Role of international trade in reindustrialisation of Europe

Fostering international trade is beneficial for companies, consumers and employees. In 15 years' time, 90% of global demand will come from outside the EU. Therefore, establishing a simple and predictable trade policy should be a priority for the EU as one of the main factors in boosting growth and creating new jobs. The participants at the conference on the Role of international trade in the reindustrialisation of Europe discussed the future of EU trade policy, the role of FTAs and how to revive European industry through trade and investment. The conference took place in Milan on 26 October and was organised by the EESC Employers' Group, together with Confcommercio and AICE (Italian Association of Foreign Trade).

The EU is the top trading partner for 80 countries and its global exports provide over 31 million jobs across Europe, stated Claudio Rotti, President of AICE and Member of the Employers' Group. In his opinion, the priority for any future EU trade policy is to ensure trade that is fluid, free, simple and predictable. Both bilateral and multilateral agreements have their role to play in this process.

Jacek Krawczyk, President of the Employers' Group, pointed out that FTA negotiations have changed significantly over the years. The ongoing negotiations on the Transatlantic Trade and Investment Partnership are a visible example of growing interest in such agreements on the part of broader society and of growing misunderstandings around the issues. Mr Krawczyk underlined that business has a significant role to play in explaining the potential benefits of the TTIP and other FTAs. The Employers' Group consequently supports the agreement and is closely monitoring the negotiation process.

Maurizio Bernardo, President of the Italian Parliament's Finance Commission, emphasised that international trade and investment are important tools for boosting Italy's competitiveness in the aftermath of the crisis. He drew participants' attention to the fact that economic powers such as China are liberalising trade. He welcomed the new EU communication entitled "Trade for all", which will shape trade policy in the years to come. Mr Bernardo also explained that the Italian Parliament had already taken measures to actively promote international trade in order to make the production system and support services more competitive, to simplify trade for SMEs and to give new impetus to e-commerce. In his view, alongside the work done by the EU, the Member States also have an important role to play in promoting trade.

Free trade agreements as tools for international business development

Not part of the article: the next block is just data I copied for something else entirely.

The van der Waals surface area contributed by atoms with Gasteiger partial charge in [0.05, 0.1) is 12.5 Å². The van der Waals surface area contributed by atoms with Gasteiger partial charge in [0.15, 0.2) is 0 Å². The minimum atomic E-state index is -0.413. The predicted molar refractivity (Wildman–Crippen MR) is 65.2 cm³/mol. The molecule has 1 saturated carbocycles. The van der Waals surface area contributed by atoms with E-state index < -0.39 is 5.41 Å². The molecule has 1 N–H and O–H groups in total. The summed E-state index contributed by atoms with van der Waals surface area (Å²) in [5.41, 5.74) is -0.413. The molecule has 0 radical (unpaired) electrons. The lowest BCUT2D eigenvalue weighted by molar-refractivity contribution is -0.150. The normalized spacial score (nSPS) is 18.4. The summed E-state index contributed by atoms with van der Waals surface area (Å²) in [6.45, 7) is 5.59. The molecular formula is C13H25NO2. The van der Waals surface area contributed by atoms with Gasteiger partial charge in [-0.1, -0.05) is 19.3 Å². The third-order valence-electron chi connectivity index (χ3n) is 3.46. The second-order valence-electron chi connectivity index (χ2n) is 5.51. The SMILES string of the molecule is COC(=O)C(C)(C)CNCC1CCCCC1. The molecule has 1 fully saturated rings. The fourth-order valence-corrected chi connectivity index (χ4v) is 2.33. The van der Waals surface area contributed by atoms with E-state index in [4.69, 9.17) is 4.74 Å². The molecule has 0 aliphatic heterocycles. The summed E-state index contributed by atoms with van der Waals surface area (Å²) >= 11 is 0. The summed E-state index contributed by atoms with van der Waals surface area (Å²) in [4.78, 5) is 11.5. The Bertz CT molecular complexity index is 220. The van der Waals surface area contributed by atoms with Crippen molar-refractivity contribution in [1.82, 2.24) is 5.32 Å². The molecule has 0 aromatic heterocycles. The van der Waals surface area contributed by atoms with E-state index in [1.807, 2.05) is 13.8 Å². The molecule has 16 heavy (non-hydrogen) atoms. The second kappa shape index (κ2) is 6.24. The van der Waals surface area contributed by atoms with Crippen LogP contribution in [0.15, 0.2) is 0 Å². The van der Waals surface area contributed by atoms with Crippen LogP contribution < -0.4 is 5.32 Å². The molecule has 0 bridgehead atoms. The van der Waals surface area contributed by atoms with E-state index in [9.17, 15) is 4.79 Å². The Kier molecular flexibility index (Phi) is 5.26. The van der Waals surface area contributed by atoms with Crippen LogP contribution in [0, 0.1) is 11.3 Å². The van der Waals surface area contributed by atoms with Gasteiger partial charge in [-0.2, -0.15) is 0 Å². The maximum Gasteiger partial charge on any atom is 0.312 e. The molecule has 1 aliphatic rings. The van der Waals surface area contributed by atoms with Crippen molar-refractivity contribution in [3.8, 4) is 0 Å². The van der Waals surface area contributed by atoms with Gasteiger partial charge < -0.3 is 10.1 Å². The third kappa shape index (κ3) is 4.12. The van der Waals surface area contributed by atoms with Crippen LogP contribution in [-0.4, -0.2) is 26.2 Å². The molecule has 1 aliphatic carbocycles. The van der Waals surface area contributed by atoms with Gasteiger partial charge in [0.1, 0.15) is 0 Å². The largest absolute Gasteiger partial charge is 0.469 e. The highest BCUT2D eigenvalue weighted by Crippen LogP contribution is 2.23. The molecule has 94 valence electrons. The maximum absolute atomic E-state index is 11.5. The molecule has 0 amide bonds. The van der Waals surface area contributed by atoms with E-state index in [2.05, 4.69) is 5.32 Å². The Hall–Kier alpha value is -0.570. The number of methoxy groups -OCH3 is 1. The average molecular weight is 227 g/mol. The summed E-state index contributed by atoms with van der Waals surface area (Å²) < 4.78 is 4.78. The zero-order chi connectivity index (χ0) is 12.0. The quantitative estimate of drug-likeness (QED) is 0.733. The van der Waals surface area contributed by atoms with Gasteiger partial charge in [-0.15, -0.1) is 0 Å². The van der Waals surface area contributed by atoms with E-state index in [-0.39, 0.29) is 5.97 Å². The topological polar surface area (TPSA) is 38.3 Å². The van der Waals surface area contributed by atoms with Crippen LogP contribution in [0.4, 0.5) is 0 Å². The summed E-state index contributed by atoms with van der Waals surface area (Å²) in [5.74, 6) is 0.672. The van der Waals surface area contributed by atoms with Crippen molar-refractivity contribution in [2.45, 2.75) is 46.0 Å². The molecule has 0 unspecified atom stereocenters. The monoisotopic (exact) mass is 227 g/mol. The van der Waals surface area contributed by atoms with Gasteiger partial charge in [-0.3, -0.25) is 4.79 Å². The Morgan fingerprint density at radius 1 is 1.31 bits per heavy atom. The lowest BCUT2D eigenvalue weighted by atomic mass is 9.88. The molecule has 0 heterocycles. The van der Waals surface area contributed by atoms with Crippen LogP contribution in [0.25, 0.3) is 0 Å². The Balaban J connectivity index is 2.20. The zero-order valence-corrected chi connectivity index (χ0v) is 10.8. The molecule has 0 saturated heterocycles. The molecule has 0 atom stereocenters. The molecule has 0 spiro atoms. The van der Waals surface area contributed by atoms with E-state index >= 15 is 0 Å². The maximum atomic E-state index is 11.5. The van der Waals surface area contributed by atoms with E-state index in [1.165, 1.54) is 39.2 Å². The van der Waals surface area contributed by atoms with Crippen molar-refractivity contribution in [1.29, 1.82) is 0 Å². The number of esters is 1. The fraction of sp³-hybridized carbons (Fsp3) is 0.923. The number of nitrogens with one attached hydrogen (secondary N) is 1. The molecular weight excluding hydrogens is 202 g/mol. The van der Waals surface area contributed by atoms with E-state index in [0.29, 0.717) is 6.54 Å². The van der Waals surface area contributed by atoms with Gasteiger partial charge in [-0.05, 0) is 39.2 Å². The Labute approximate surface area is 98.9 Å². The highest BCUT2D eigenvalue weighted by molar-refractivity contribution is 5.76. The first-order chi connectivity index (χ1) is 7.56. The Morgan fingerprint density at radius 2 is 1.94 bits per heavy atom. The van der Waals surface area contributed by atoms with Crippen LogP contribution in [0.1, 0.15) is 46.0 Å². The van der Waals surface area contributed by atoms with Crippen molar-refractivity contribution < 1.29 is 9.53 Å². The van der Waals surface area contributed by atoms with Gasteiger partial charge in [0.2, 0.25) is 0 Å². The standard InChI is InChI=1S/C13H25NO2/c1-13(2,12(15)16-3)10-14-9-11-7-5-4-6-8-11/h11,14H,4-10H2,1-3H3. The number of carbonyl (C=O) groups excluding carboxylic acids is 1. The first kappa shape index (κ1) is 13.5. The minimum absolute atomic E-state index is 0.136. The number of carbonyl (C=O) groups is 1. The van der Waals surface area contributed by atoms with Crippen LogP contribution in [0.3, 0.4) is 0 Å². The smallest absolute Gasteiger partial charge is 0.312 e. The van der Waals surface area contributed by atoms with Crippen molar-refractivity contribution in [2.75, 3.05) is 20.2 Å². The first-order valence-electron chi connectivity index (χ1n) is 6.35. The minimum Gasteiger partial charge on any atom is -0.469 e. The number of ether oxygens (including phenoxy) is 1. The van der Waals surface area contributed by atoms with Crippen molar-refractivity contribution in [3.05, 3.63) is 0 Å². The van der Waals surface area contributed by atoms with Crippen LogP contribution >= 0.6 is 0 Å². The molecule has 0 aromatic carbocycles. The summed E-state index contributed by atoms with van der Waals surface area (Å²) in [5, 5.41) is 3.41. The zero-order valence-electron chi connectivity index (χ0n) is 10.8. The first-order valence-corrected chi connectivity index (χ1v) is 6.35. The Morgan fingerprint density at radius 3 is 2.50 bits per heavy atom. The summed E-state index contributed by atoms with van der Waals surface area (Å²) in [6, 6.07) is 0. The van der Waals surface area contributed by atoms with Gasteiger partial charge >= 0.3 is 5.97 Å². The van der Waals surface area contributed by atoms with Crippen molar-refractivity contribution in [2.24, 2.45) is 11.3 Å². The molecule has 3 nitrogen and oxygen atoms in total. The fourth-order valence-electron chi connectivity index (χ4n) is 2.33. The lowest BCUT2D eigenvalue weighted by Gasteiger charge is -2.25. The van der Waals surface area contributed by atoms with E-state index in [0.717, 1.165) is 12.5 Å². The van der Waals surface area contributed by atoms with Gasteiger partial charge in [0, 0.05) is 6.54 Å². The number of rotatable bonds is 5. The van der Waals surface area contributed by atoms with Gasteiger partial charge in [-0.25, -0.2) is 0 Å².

The discussion panel focussed on free trade agreements as tools for international business development. Jonathan Peel, Member of the Employers' Group and EESC rapporteur on trade policy welcomed the latest proposal of the European Commission. In his view, the Commission has listened closely to key concerns raised by civil society.

David Doninotti, Secretary General of AICE emphasised the importance of strategic imports. 80% of the EU's imports are energy sources, raw materials and parts, components and capital goods (such as machinery). As EU production depends heavily on these imports, Europe should open its economy to them and attract new investment. In Mr Doninotti's view, Member States have to move beyond a sometimes over-protectionist approach in areas such as financial services, sales, and logistics. The goal should be ambitious FTAs that guarantee the highest standards. Moreover, no agreement should affect education or healthcare - sectors where individual countries must retain their sovereignty.

Ruta Zarnauskaite from DG Trade outlined the main objectives of the new trade strategy and explained why the Commission had decided to update the policy. The new proposal is based on three pillars: effectiveness, transparency and values. Ms Zarnauskaite underlined the fact that SMEs' needs were widely reflected throughout the document and not only in the chapter devoted to SMEs. More details about the proposal can be found on the Commission's website: (

Gianluigi Zenti, entrepreneur and food business expert, presented his experiences of doing business with the US. He pointed out that access to the US market is extremely expensive – mainly due to the cost of placing products in supermarkets and the costs of marketing. He estimated that USD 50 million per year for a minimum of 5 years is needed to bring a new product onto the US market.

Luisa Santos, Director for International relations at BUSINESSEUROPE, stated that trade agreements are key competitiveness drivers for EU industries and services. In her opinion, the EU must be more offensive than defensive in trade, as 70% of our imports are already duty free: most of our competitors can already sell their products in our market without paying duties. With regard to investment, Ms Santos was critical of the European Commission's proposals. She underlined that investors need protection, whereas the current proposal focusses too much on States' right to regulate and not enough on investors' right to be protected. Ms Santos also made the point that overall tax burdens in the EU are 50% higher than in the US. This puts EU businesses at a disadvantage to their competitors.



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